The old sailor was too transported with sympathy to say a word. He could only shake her broad muscular hand. She was half-way down the garden path before she heard him calling her, and saw his grizzled head and weather-stained face looking out from behind the curtains.
“You may put me down for the platform,” he cried, and vanished abashed behind the curtain of his Times, where his wife found him at lunch time.
“I hear that you have had quite a long chat with Mrs. Westmacott,” said she.
“Yes, and I think that she is one of the most sensible women that I ever knew.”
“Except on the woman’s rights question, of course.”
“Oh, I don’t know. She had a good deal to say for herself on that also. In fact, mother, I have taken a platform ticket for her meeting.”
AN OLD STORY.
But this was not to be the only eventful conversation which Mrs. Westmacott held that day, nor was the Admiral the only person in the Wilderness who was destined to find his opinions considerably changed. Two neighboring families, the Winslows from Anerley, and the Cumberbatches from Gipsy Hill, had been invited to tennis by Mrs. Westmacott, and the lawn was gay in the evening with the blazers of the young men and the bright dresses of the girls. To the older people, sitting round in their wicker-work garden chairs, the darting, stooping, springing white figures, the sweep of skirts, and twinkle of canvas shoes, the click of the rackets and sharp whiz of the balls, with the continual “fifteen love—fifteen all!” of the marker, made up a merry and exhilarating scene. To see their sons and daughters so flushed and healthy and happy, gave them also a reflected glow, and it was hard to say who had most pleasure from the game, those who played or those who watched.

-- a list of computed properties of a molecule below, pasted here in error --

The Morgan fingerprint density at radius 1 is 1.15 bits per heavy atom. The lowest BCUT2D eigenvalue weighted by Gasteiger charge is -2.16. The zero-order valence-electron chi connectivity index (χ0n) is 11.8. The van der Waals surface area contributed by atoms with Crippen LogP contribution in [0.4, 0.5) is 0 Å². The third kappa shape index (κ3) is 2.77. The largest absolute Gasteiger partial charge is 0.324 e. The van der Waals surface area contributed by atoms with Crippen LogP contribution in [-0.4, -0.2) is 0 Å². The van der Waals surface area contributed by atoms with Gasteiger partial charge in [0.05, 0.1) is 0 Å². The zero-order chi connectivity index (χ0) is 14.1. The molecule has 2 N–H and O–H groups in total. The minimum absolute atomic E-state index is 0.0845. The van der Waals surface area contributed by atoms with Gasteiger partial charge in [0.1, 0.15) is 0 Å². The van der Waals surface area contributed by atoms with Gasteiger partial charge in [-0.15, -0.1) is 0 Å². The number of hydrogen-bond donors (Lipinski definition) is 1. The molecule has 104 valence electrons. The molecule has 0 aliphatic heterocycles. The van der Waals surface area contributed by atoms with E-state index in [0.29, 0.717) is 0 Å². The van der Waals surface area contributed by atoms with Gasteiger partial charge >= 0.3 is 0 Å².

Mrs. Westmacott had just finished a set when she caught a glimpse of Clara Walker sitting alone at the farther end of the ground. She ran down the court, cleared the net to the amazement of the visitors, and seated herself beside her. Clara’s reserved and refined nature shrank somewhat from the boisterous frankness and strange manners of the widow, and yet her feminine instinct told her that beneath all her peculiarities there lay much that was good and noble. She smiled up at her, therefore, and nodded a greeting.
“Why aren’t you playing, then? Don’t, for goodness’ sake, begin to be languid and young ladyish! When you give up active sports you give up youth.”
“I have played a set, Mrs. Westmacott.”
“That’s right, my dear.” She sat down beside her, and tapped her upon the arm with her tennis racket. “I like you, my dear, and I am going to call you Clara. You are not as aggressive as I should wish, Clara, but still I like you very much. Self-sacrifice is all very well, you know, but we have had rather too much of it on our side, and should like to see a little on the other. What do you think of my nephew Charles?”